Thursday, March 29, 2012

Maccabean Chronology in the Pentateuch?

One idea that occasionally pops up in discussions of the stabilization of Hebrew scripture is that pro-Hasmonean scribes in the second century BCE redacted the chronology of the Pentateuch so that the rededication of the Jerusalem Temple by the Maccabees would fall in year 4000 anno mundi (in world history, from creation). The alleged motivation for this redactional move is that the Hasmonean government would somehow receive legitimation by being able to show that its rededication of the Temple occurred in such a propitious year.

According to some presentations of this view, the 'original chronology' of the Pentateuch aimed at validating the Solomonic temple. This was revised in the Samaritan Pentateuch with the goal of validating the temple on Mt. Gerizim. The Septuagint chronology perhaps aimed at validating the second (post-exilic) Jerusalem temple, and the MT aimed at validating the Hasmonean rededication of the temple. 

This is the way the argument runs, for instance, in Siegried Kreuzer, "From 'Old Greek' to the Recensions: Who and What Caused the Change of the Hebrew Reference Text of the Septuagint?" in Septuagint Research: Issues and Challenges in the Study of the Greek Jewish Scriptures, ed. Wolfgang Kraus and R. Glenn Wooden, SCS 53 (Atlanta: SBL, 2006), 232-33.The end of this post gives a list of some (not at all complete) other works that assume or argue for this idea of a Maccabean chronology in the Pentateuch.

In his 2005 book Writing on the Tablet of the Heart (Oxford), David Carr accepted this line of thinking.
Finally [i.e., the last point in a discussion of how the Hasmoneans gave the Hebrew Bible its final shape], the entire chronological system of the proto-Massoretic textual tradition of the historical books is structured so that the Hasmoneans' rededication of the temple falls exactly four thousand years after Creation, with the Exodus occurring in year 2666 after Creation--two-thirds of the way to the temple rededication. (p. 264)
[In my copy of Carr's book, in the margin beside this sentence, I find that I once wrote: "this would be awfully subtle, complicated, & pointless." I think that evaluation still holds, and perhaps Carr would now agree (see below)] 
In the footnote, Carr cites Jeremy Hughes, Secrets of the Times: Myth and History in Biblical Chronology, JSOTSup (Sheffield: JSOT Press, 1990), 233-37, which, Carr says, "provides a discussion of how the MT tradition deviates from other systems and possible problems with reading it as linked to the Hasmonean rededication."

But, in his more recent book The Formation of the Hebrew Bible: A New Reconstruction (Oxford, 2011), Carr reduces the argument to a footnote and signals a change in his view.
The most evocative proposal of Hasmonean-period revision of the Pentateuch (and Deuteronomistic history) is the observation that the sum of the dates of the proto-Massoretic biblical history, when combined with known dates for Persian- and Hellenistic-period rulers, gives exactly 4000 years from creation to the rededication of the temple by Judas Maccabeus (with the exodus placed at 2666 years after creation, two-thirds of the way to temple rededication). The problem with this proposal is that it depends on the authors of the proto-MT chronology having an accurate knowledge of the historical chronology extending from Cyrus to Judas, whereas our documented examples of Jewish historiography of the period (e.g., Ezra-Nehemiah, Esther, Daniel, Josephus) display apparent ignorance of that chronology. Cf. my Writing on the Tablet of the Heart [Oxford, 2005], 264 where I advocated this idea (building on earlier discussions by many others). I thank John Collins for bringing the problems with this proposal to my attention. (p. 171 n. 28, italics original)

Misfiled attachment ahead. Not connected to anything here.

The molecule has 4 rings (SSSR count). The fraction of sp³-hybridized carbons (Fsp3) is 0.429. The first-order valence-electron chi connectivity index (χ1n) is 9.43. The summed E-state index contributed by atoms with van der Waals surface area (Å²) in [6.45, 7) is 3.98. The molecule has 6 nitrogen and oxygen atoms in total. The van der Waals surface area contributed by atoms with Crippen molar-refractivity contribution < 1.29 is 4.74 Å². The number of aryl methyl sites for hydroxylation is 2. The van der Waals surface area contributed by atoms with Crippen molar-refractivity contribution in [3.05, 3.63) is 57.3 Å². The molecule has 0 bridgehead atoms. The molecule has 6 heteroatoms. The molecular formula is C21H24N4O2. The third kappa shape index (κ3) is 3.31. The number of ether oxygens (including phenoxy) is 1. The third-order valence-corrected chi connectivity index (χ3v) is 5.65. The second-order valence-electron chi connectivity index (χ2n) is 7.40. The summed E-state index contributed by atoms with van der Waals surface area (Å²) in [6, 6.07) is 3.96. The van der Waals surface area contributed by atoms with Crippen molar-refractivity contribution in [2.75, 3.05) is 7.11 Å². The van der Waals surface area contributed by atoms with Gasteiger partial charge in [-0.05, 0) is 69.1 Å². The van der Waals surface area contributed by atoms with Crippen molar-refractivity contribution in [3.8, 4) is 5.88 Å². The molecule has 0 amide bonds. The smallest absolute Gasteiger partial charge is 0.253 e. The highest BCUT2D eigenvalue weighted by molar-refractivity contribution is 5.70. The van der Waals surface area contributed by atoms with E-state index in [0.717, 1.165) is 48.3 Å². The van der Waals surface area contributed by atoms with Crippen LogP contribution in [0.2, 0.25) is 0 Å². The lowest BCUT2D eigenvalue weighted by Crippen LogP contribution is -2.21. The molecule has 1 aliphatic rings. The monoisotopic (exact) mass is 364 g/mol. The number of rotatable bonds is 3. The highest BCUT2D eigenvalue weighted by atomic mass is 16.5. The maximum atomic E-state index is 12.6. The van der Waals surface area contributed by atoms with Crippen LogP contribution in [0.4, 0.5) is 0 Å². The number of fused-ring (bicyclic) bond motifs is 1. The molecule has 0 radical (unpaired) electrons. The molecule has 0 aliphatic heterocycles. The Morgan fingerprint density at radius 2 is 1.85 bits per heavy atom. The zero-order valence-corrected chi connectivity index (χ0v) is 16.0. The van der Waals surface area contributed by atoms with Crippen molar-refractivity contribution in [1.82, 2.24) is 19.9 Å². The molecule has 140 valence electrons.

This note is most interesting, mostly because it agrees exactly with my own thinking before reading Carr's book. My biggest problem with the idea that the MT chronology was redacted so that Judas' rededication of the Temple would fall in year 4000 anno mundi was that Second Temple Jewish authors seem not have had a good grasp of Second Temple chronology, and it was precisely John Collins, in his Commentary on Daniel (Hermeneia), that helped me realize this.

One proponent of the view does at least acknowledge this problem, though he does not give it its full weight. Marshall D. Johnson, The Purpose of the Biblical Genealogies (2d ed.; Cambridge, 1988), prefixes to his calculation the caveat: "Assuming that the post-exilic Jerusalem community in all probability kept historical records of some accuracy [...]" (p. 32).

One should note that the calculation of the exodus falling in year 2666 anno mundi is found already in Wellhausen, Prolegomena, 308, and he cites previous scholarship.

A Few Proponents of Maccabean Chronology in the Pentateuch 

A. Murtonen, "On the Chronology of the Old Testament," Studia Theologica 8 (1954): 133-37.

Philip R. Davies, In Search of "Ancient Israel", JSOTSup 148 (Sheffield: JSOT Press, 1992), 154.

Thomas L. Thompson, The Historicity of the Patriarchal Narratives: The Quest for the Historical Abraham, BZAW 133 (Berlin: de Gruyter, 1974), 14-16.

Jeremy Hughes, The Secrets of the Times: Myth and History in Biblical Chronology, JSOTSup 66 (Sheffield: JSOT Press, 1990), 234-35.

Klaus Koch, "Sabbatstruktur der Geschichte: Die Zehn-Wochen-Apokalypse (1 Hen 93:1-10; 91:11-17) und das Ringen um die alttestamentlichen Chronologien im späten Israelitentum," ZAW 95 (1983): 423-24; repr. in Vor der Wende Zeiten: Beiträge zur apokalyptischen Literatur, Gesammelte Aufsätze 3 (Neukirchen-Vluyn: Neukirchener Verlag, 1996), 68-69. 

Martin Rösel, Übersetzung als Vollendung der Auslegung: Studien zur Genesis-Septuaginta, BZAW 223 (Berlin: Walter de Gruyter, 1994), 129-44.

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